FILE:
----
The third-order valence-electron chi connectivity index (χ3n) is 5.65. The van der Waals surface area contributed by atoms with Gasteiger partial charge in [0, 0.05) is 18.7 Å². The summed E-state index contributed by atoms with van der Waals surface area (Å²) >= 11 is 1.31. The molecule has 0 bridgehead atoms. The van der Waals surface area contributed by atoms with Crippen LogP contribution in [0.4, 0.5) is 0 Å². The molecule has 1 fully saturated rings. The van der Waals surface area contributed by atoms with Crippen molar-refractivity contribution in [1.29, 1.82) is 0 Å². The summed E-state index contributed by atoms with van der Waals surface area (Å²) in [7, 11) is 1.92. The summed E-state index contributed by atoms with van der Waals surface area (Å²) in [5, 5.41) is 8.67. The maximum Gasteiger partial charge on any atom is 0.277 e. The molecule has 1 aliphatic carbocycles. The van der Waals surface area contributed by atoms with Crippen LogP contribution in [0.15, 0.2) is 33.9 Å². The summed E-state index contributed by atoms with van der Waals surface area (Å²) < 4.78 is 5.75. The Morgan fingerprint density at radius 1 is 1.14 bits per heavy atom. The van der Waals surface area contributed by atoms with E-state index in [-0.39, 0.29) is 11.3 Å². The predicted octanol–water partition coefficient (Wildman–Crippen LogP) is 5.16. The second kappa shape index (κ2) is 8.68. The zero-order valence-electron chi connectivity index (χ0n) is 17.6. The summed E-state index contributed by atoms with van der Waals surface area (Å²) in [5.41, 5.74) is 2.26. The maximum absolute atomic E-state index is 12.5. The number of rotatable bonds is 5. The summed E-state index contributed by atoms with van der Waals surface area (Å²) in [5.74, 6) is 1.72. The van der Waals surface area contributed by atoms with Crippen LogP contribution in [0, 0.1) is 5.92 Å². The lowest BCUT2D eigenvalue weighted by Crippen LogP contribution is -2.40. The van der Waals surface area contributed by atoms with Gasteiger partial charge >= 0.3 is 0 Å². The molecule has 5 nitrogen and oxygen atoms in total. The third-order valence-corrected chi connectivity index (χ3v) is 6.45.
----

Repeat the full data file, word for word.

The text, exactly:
The third-order valence-electron chi connectivity index (χ3n) is 5.65. The van der Waals surface area contributed by atoms with Gasteiger partial charge in [0, 0.05) is 18.7 Å². The summed E-state index contributed by atoms with van der Waals surface area (Å²) >= 11 is 1.31. The molecule has 0 bridgehead atoms. The van der Waals surface area contributed by atoms with Crippen LogP contribution in [0.4, 0.5) is 0 Å². The molecule has 1 fully saturated rings. The van der Waals surface area contributed by atoms with Crippen molar-refractivity contribution in [1.29, 1.82) is 0 Å². The summed E-state index contributed by atoms with van der Waals surface area (Å²) in [7, 11) is 1.92. The summed E-state index contributed by atoms with van der Waals surface area (Å²) in [5, 5.41) is 8.67. The maximum Gasteiger partial charge on any atom is 0.277 e. The molecule has 1 aliphatic carbocycles. The van der Waals surface area contributed by atoms with Crippen LogP contribution in [0.15, 0.2) is 33.9 Å². The summed E-state index contributed by atoms with van der Waals surface area (Å²) < 4.78 is 5.75. The Morgan fingerprint density at radius 1 is 1.14 bits per heavy atom. The van der Waals surface area contributed by atoms with E-state index in [-0.39, 0.29) is 11.3 Å². The predicted octanol–water partition coefficient (Wildman–Crippen LogP) is 5.16. The second kappa shape index (κ2) is 8.68. The zero-order valence-electron chi connectivity index (χ0n) is 17.6. The summed E-state index contributed by atoms with van der Waals surface area (Å²) in [5.41, 5.74) is 2.26. The maximum absolute atomic E-state index is 12.5. The number of rotatable bonds is 5. The summed E-state index contributed by atoms with van der Waals surface area (Å²) in [5.74, 6) is 1.72. The van der Waals surface area contributed by atoms with Crippen LogP contribution in [0, 0.1) is 5.92 Å². The lowest BCUT2D eigenvalue weighted by Crippen LogP contribution is -2.40. The van der Waals surface area contributed by atoms with Gasteiger partial charge >= 0.3 is 0 Å². The molecule has 5 nitrogen and oxygen atoms in total. The third-order valence-corrected chi connectivity index (χ3v) is 6.45.